Author: By Sarah Arnott
Steadily rising prices for key commodities such as copper and iron ore confirm the assessment that China’s restocking of its inventories is “essentially complete”, which will help to stabilise a vast chunk of global demand. BHP also reported rising demand from the developed economies of Europe, the US and Japan, adding: “We are now seeing evidence that restocking has commenced.”
The trend is an index of growing economic confidence, as pared-down stocks are refilled in expectation of increasing activity in the near future. “The 2009 financial year proved to be very challenging, with significant demand contraction exacerbated by dramatic movements in inventory levels,” BHP reported. “In the short-term we believe underlying demand trends are still being masked by de-stock and stocking activities across the value chain. However, commodity prices will be influenced by supply responses due to latent capacity currently existing in the industry.”
Yesterday, the company reported higher production than was forecast across most commodity groups. The big exception was iron ore. In the 12 months to June, the enormous Pilbara mine in Australia was expected to produce 128 million tonnes of iron ore. But despite a 2 per cent rise in output, it came in about 16 million tonnes short because of delays caused by the mine’s expansion programme and a series of accidents. Between April and June, the company produced just 27 million tonnes of iron ore ? 10 per cent fewer than over the same period a year ago.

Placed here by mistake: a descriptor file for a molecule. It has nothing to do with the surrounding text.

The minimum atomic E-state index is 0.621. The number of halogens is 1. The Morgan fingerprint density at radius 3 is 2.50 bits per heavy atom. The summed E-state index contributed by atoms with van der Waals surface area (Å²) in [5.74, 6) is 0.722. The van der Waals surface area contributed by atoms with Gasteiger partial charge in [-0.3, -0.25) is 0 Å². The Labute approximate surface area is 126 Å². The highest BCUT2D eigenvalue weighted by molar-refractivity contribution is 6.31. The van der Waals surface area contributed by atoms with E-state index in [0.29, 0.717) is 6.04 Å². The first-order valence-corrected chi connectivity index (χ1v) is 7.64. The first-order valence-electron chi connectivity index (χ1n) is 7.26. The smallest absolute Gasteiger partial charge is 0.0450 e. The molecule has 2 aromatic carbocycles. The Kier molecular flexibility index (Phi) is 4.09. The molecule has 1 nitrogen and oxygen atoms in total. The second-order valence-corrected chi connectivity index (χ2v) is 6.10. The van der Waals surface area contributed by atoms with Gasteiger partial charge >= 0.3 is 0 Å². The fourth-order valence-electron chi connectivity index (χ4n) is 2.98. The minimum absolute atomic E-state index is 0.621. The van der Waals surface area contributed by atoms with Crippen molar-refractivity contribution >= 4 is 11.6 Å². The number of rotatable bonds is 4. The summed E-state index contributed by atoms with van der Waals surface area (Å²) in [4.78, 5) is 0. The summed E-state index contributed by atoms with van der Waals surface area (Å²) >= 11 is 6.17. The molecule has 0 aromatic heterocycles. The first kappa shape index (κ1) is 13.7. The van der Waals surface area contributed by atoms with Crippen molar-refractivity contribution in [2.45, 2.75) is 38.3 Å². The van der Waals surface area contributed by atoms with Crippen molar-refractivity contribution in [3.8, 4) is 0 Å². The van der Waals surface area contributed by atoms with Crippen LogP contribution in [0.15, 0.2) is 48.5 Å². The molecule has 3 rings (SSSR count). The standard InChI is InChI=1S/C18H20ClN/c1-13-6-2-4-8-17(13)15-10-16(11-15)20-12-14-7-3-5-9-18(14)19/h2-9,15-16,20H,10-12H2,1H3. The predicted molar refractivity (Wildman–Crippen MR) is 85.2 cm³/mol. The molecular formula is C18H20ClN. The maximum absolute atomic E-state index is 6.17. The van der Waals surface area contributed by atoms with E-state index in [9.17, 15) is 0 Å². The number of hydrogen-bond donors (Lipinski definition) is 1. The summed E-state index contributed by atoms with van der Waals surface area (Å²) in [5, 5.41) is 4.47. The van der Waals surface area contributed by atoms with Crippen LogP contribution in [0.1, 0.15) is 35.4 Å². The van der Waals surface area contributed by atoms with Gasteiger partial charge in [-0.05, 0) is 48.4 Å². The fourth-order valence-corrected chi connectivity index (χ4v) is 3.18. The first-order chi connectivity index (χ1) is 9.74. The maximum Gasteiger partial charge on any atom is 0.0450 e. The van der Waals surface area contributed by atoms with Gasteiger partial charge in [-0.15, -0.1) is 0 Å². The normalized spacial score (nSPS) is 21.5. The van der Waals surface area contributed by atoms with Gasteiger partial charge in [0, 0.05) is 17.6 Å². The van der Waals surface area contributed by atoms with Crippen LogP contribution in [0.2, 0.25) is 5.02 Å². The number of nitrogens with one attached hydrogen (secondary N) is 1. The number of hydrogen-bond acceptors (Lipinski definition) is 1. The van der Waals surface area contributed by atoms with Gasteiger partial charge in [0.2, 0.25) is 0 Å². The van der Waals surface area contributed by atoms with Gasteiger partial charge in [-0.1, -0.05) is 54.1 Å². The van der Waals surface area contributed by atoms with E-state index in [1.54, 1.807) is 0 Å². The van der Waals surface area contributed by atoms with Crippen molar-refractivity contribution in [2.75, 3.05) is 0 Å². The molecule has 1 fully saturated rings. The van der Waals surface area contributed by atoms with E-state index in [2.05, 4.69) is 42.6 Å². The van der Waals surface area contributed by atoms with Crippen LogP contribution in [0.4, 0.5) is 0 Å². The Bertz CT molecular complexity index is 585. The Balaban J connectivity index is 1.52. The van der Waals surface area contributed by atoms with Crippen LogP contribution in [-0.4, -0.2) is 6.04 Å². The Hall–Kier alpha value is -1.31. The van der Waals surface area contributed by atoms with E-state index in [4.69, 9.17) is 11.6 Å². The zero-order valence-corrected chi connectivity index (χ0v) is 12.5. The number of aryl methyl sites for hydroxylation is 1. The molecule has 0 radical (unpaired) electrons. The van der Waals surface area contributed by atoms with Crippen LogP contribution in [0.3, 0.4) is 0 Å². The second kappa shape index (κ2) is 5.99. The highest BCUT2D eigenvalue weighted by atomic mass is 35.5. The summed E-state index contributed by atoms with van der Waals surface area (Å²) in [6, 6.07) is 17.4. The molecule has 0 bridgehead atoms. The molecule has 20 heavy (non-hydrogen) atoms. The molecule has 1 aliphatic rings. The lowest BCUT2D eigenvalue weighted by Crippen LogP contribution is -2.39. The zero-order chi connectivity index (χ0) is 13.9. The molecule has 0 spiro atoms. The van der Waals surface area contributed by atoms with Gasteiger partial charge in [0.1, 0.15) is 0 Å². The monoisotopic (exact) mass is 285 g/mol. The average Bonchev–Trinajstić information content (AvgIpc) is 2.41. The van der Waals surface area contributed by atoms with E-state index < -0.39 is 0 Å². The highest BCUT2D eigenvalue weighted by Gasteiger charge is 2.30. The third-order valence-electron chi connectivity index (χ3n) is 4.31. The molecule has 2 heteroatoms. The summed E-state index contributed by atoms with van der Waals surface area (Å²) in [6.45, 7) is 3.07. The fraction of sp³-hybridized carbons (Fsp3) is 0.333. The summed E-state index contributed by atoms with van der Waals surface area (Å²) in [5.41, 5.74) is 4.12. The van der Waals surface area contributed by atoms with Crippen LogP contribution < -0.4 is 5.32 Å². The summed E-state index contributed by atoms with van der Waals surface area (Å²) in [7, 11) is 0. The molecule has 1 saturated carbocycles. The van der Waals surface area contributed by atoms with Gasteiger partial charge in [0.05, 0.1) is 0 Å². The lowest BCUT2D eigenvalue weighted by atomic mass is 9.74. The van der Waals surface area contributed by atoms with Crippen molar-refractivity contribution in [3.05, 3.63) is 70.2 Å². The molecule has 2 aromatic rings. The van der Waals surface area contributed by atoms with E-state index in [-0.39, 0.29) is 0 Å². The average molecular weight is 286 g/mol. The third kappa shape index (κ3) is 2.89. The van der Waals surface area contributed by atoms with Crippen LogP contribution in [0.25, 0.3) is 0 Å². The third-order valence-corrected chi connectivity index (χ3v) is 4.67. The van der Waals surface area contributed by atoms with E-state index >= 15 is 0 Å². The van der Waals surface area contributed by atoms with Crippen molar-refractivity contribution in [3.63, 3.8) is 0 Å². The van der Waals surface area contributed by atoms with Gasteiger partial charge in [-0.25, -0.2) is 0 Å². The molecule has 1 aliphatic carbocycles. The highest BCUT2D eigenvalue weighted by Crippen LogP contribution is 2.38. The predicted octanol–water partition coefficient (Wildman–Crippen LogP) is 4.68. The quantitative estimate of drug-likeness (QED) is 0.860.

Copper output at BHP’s Escondida mine in Chile also fell, hit by milling problems that, although partially offset by higher production elsewhere, saw the annual total of 307 million tonnes fall by 21 per cent on the previous year.
BHP’s involvement in the full range of mining, from iron ore to diamonds to coal, give it a broad take on the overall state of the commodities market. Miners have been savagely affected by the recession as customers slammed the brakes on spending and relied on the backlogs in their warehouses.
For example, BHP Billiton was forced to defer delivery of 6 million tonnes of iron ore ? equivalent to 5 per cent of its annual production ? last November after a stockpile of up to 68 million tonnes built up at Chinese ports, with another 125 million tonnes standing idle at the country’s steel mills.
The Anglo-Australian company cut its global workforce by 6,000 and in February reported that its half-year profits had been slashed by 57 per cent to just £1.8bn, despite revenues rising by 17 per cent. Following last year’s hostile but ultimately abortive attempted takeover of Rio Tinto by BHP Billiton, a different kind of deal is on the table. BHP walked away in November, blaming its decision on Rio’s $40bn (£24bn) debt mountain, which was accrued as a result of its top-of-the-market purchase of the US aluminium group Alcan.
BHP’s withdrawal sent Rio into the arms of Chinalco, the state-owned Chinese company, but shareholder opposition and the improving economic outlook killed off the deal. Instead, Rio conducted a $15.2bn rights issue and formed a joint venture with BHP sharing the two companies’ Pilbara assets return for a $5.8bn lump sum.
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